The diffusivity has been calculated with the time-lag, θ L , that is the intercept on the time axis of the linear curve representing the steady state increase of downstream pressure with time. The time-lag is a measure of the characteristic time required to the gas molecule to dissolve in the polymer matrix and to diffuse through the film, and for a zero initial concentration of gas across the membrane, it is related to the diffusivity through the following equation [81,82]:
D = l 2 6 θ L

3. Results

3.1. Membranes

The MMMs obtained, depicted in Figure S1, are characterized by the typical yellow translucent aspect which becomes more opaque when the filler content is increased. All membranes show no visible aggregates and have good flexibility. In Table S1, we reported a list of the samples fabricated and of the various tests performed on each one of them, together with their thickness.

3.2. SEM Analysis

SEM images of the cross section of pure Torlon® membrane and Torlon/ZIF-8 MMMs are shown in Figure S2, where we can detect the effect of the filler addition on the membrane cross-section. In particular, the smooth and compact section of the pure polymer becomes increasingly disrupted by the addition of filler. The formation of wrinkles and roughness seems to be associated to the presence of particle aggregates that deform the surface of the membrane cross section. In Figure 2, we report details of the ZIF-8 particles embedded in the MMMS considered. In Figure 2a, which shows the membrane Torlon/6 ZIF-8, we can see details of micrometric ZIF-8 crystal aggregates, with size compatible to that declared by the producer, embedded in the membrane. In Figure 2b, showing Torlon/25 ZIF-8 sample details, we can see single isolated crystals (Frame III) together with larger aggregates with a marked interconnection (Frame IV).

3.3. Thermal Behaviour

The thermal behaviour of the neat and composite materials containing 6 and 15 wt % of ZIF-8 investigated by DSC as a function of the filler content is summarized in Table 3, while the thermal scans are reported in Figure S3 in the Supplementary Information. The glass transition of Torlon® is observed at 267 °C, which is in good agreement with literature value [50]. The Tg value increases by 30 °C (297 °C, +5%) after the addition of 6 wt % of ZIF-8, suggesting that the mobility of the macromolecular chains is reduced when filler particles are introduced between the polymer chains. The further incorporation of a bigger amount of filler (15 wt % of loading) does not have any effect on the Tg value (296 °C), since no additional reduction in the mobility is induced.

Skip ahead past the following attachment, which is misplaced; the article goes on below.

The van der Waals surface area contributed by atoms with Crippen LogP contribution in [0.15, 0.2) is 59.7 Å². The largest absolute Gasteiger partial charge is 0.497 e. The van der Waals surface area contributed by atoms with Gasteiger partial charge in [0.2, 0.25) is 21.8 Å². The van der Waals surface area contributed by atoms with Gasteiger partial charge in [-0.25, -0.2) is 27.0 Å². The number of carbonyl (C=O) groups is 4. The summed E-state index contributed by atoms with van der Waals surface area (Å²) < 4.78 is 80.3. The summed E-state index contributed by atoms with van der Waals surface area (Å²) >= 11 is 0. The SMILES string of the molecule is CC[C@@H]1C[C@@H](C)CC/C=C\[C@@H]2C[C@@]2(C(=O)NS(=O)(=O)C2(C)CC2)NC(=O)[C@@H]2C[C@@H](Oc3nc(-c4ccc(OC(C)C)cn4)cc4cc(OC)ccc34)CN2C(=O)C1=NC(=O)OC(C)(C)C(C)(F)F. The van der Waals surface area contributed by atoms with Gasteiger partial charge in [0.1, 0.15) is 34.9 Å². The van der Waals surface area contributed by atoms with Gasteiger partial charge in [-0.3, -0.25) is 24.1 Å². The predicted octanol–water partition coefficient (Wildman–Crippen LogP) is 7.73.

Variations of the polymer glass transition temperature due to the incorporation of the filler were observed also for other ZIF-8 containing MMMs depending on the filler loading, the chemical structure of the polymer, and on the polymer–filler interactions and hindering ability. In ZIF-8 incorporating PPO-based membranes [71], the increase of Tg was linear with filler loading and limited to within 1.5% at the highest loading inspected (45%). This suggests that the filler particles have limited hindering ability on the polymer chains segmental motion even for high loads, leading to a small Tg variation. Song and co-workers [59] investigated the glass transition of ZIF-8/Matrimid® composite membranes. In their work, Tg increases of 6% when 30 wt % of filler was added indicating that the molecular mobility of Matrimid® is more affected by the presence of ZIF-8 particles compared to PPO. A different behavior was observed in ZIF-8/PPEES systems reported by Diíaz et al. [64]. It was found that the Tg of the MMMs is independent on the filler content suggesting that strong polymer–filler interactions are absent in such composite membranes.
Moreover, as reported in Figure S3, no peaks that can be ascribed to decomposition phenomena are depicted in DSC thermograms for neat Torlon® and composite membranes, confirming the already well known high thermal stability of the used materials [68,71]. In particular, at the tested permeation temperatures of 35 and 65 °C, but also at higher temperatures (up to and above 300 °C, for neat Torlon® and composite membranes, respectively), no degradation peaks are observed for all the tested compositions, revealing that the addition of increasing amounts of ZIF-8 does not induce deterioration phenomena.

3.4. Permeability and Selectivity

3.4.1. Data on Pure Torlon® and Comparison with the Literature